Mike Ryan, executive director of WHO's Health Emergencies Programme, addressed the issue of a pandemic, saying the principle definition is that the disease has reached a point where it cannot be controlled, adding “if this was influenza, we would have called it ages ago," Ryan said. 

One thing to note: CNN is already calling the novel coronavirus outbreak a pandemic because the virus has affected large numbers of people and spread to all but one continent, and because several places are experiencing sustained community transmission.

 

12:56 p.m. ET, March 9, 2020

World Health Organization shipping protective equipment to 28 more countries

From CNN’s Jacqueline Howard

The World Health Organization is preparing to ship personal protective equipment to an additional 28 countries, WHO Director-General Tedros Adhanom Ghebreyesus said during a media briefing on Monday.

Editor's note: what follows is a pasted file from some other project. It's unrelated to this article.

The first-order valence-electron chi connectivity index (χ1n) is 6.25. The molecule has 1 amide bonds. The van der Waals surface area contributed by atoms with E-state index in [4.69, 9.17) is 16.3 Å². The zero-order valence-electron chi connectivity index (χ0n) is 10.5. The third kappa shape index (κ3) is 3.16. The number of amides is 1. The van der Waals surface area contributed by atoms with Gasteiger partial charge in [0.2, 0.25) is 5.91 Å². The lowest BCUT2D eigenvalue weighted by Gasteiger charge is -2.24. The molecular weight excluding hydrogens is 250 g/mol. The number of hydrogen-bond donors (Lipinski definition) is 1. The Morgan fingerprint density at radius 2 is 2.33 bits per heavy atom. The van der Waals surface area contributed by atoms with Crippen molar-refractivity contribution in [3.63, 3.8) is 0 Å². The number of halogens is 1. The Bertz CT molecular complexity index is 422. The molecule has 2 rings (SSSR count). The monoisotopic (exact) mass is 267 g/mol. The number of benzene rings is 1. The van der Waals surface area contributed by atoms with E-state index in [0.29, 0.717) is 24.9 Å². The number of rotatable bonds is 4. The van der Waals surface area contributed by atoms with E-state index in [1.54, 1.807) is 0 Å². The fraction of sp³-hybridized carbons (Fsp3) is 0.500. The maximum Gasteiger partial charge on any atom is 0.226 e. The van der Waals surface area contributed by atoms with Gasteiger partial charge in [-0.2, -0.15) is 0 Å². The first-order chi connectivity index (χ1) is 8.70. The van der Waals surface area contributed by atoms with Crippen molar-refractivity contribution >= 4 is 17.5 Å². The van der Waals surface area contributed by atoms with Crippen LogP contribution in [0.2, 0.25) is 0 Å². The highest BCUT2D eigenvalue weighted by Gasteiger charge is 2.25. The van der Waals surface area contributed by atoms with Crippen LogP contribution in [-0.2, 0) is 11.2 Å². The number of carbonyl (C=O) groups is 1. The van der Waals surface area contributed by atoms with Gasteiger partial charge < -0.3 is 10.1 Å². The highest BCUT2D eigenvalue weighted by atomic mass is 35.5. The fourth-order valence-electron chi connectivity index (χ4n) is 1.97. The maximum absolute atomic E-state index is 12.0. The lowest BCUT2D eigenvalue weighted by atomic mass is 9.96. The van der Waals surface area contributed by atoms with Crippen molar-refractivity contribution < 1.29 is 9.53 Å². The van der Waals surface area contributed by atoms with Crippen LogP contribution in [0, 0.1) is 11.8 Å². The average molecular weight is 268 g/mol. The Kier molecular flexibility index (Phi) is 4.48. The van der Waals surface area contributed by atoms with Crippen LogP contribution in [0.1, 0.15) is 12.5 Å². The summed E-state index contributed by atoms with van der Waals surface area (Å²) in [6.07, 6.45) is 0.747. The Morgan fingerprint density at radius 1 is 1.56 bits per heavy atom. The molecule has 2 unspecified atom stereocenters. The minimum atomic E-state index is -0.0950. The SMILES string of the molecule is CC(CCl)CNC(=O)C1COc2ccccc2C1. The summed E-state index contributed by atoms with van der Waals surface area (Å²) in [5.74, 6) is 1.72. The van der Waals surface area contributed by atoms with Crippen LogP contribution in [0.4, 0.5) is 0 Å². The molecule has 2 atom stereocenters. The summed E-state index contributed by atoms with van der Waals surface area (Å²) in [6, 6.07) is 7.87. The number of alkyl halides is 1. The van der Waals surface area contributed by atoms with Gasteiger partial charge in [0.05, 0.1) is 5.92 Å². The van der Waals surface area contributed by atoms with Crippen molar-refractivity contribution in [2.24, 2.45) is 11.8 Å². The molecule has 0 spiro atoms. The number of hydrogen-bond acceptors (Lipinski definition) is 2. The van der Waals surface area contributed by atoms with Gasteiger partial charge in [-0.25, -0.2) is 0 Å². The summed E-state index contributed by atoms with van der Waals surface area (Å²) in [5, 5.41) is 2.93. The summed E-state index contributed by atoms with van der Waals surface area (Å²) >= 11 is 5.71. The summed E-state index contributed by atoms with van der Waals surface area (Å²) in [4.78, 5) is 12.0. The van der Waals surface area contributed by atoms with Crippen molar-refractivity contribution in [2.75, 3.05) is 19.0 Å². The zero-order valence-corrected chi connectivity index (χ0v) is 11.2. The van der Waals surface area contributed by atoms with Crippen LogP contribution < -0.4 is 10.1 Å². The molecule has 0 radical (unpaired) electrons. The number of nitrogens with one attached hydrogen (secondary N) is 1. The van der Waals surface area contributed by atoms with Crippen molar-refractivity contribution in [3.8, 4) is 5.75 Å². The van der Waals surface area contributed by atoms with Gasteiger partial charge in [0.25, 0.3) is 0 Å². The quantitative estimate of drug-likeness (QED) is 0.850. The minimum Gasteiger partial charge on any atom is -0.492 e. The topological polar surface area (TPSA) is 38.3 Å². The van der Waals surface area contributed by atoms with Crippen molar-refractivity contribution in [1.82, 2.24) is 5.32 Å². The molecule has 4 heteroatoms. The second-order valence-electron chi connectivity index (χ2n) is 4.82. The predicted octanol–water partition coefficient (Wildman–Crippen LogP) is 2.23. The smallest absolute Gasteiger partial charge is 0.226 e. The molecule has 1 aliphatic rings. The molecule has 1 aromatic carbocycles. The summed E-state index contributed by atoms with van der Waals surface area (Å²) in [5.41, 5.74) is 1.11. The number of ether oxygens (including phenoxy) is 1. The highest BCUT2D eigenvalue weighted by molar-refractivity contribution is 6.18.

“We have shipped supplies of personal protective equipment to 57 countries. We are preparing to ship to a further 28 and we have shipped lab supplies to 120 countries,” Tedros said.

Dr. Maria Van Kerkhove, a WHO infectious disease epidemiologist, said that the agency making the protection of health care workers during this outbreak a priority.

“As you are well aware, one of the big concerns we have for any infectious disease and particularly respiratory pathogens is the risk of transmissions in health care facilities," Van Kerkhove said. "What we are doing in all countries is when cases are reported to us, we do follow-up to see if any of those infected individuals are health care workers."

The global count of coronavirus cases surpassed 100,000 in 100 countries over the weekend.

“For the moment, only a handful of countries have signs of sustained community transmission.” Tedros said, adding that most countries still have sporadic cases or defined clusters.